As for repairs, it’s a lot cheaper than an ICE vehicle. No oil changes, no spark plugs, no wires, no fuel or air filters, no fuel lines, no valves, co heads, no gaskets. None of that stuff comes into play, ever. There isn’t a multi speed transmission, virtually all transmission related items in an ICE are also gone The only real cost is the battery and when that wears out the car is basically scrap metal. But by the time that happens, the original owners will have parted with the car.

  27. Unamused says:

    Appearances aside, the major obstacle to Tesla’s success isn’t Elon Musk, it’s the trillions the fossil-fuel competition gets in subsidies. Musk doesn’t seem equipped on any level to deal with that. So far it hasn’t even been possible to determine whether he really has a core competency, but in fairness the same could be said about most categories of prominent billionaires.

    • Just Some Random Guy says:

      WOW! The US govt’s budget is 4 trillion. So that means according to you 50% of the budget (you said trillions, which means at least 2) of the United States is devoted to subsidizing the oil industry. That’s interesting.

      I’m dying to see your evidence.

      • Unamused says:

        I’m dying to see your evidence.

        You shouldn’t bet your life on your own bad information, but who am I to say?

        Notice that I didn’t say the US alone provides all the subsidies. Also notice that the estimates do not include the costs of military adventurism conducted on behalf of the fossil-fuel industry, i.e., Iraq et al, or the cost of environmental destruction, industry worker deaths and medical costs, and so forth, so the indirect subsidies take the total quite a lot higher than six trillion.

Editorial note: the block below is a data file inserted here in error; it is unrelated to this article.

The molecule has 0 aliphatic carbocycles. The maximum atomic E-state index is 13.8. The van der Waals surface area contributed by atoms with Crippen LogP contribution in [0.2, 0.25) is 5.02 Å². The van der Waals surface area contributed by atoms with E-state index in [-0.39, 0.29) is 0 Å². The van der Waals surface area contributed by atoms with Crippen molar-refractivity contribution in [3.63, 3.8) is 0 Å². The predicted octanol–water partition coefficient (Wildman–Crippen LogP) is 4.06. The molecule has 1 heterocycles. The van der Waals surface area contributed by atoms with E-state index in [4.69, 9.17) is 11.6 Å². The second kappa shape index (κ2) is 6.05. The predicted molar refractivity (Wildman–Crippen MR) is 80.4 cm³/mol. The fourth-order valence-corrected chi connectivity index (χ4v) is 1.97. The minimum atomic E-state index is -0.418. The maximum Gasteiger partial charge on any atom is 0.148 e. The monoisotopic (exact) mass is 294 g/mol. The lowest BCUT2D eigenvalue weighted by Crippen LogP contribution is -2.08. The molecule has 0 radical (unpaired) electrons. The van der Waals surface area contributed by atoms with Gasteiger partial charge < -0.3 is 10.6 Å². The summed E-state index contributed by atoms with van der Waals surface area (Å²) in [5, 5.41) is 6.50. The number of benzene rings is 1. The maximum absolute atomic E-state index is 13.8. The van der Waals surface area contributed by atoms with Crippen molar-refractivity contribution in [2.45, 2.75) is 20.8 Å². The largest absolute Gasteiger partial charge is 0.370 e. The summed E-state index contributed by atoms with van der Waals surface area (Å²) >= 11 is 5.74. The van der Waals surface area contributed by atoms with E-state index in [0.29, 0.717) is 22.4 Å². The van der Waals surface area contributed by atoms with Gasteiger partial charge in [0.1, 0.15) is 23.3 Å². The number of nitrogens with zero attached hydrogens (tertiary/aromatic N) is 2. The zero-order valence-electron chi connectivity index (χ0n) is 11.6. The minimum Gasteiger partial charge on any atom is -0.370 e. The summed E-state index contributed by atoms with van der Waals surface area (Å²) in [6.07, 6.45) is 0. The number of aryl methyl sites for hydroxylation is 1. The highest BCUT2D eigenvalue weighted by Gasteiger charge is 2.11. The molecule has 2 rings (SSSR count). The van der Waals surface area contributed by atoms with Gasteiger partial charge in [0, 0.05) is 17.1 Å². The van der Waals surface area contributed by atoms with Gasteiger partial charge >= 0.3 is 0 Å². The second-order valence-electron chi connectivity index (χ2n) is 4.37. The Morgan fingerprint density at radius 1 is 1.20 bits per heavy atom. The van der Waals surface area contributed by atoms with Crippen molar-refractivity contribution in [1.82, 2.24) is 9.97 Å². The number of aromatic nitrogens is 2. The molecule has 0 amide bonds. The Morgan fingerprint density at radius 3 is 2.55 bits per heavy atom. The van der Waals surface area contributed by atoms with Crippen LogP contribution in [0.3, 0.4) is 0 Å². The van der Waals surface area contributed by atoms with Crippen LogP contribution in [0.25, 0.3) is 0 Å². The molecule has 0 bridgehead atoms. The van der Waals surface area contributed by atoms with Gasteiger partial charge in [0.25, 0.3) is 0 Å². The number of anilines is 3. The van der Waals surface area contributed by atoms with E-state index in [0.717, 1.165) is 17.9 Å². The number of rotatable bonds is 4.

• Just Some Random Guy says:

          his is like Obama’s jobs “saved or created” nonsense.

          Anything the govt spends money on indirectly “subsidizes” the oil industry since whatever that something is has to be delivered. And that delivery requires oil to do it. Hence….SUBSIDY!!

          It’s a ridiculous argument to make. And IMF…snort.

  28. Unamused says:

    And registrations of the Model S plunged by 54%, to just 1,205 vehicles. California is the most important market for these models.

    Um, well, no. Tesla sold 3,760 units last month in Norway, mostly Model 3.

    • Ripp says:

      Um, yes? I mean you just quoted it in your comment. The quote specifically says Model S, and that California is the most important market for that model, not the Model 3. From what I can gather, Norway has averaged maybe 3,000 Model S sales per year since they were available.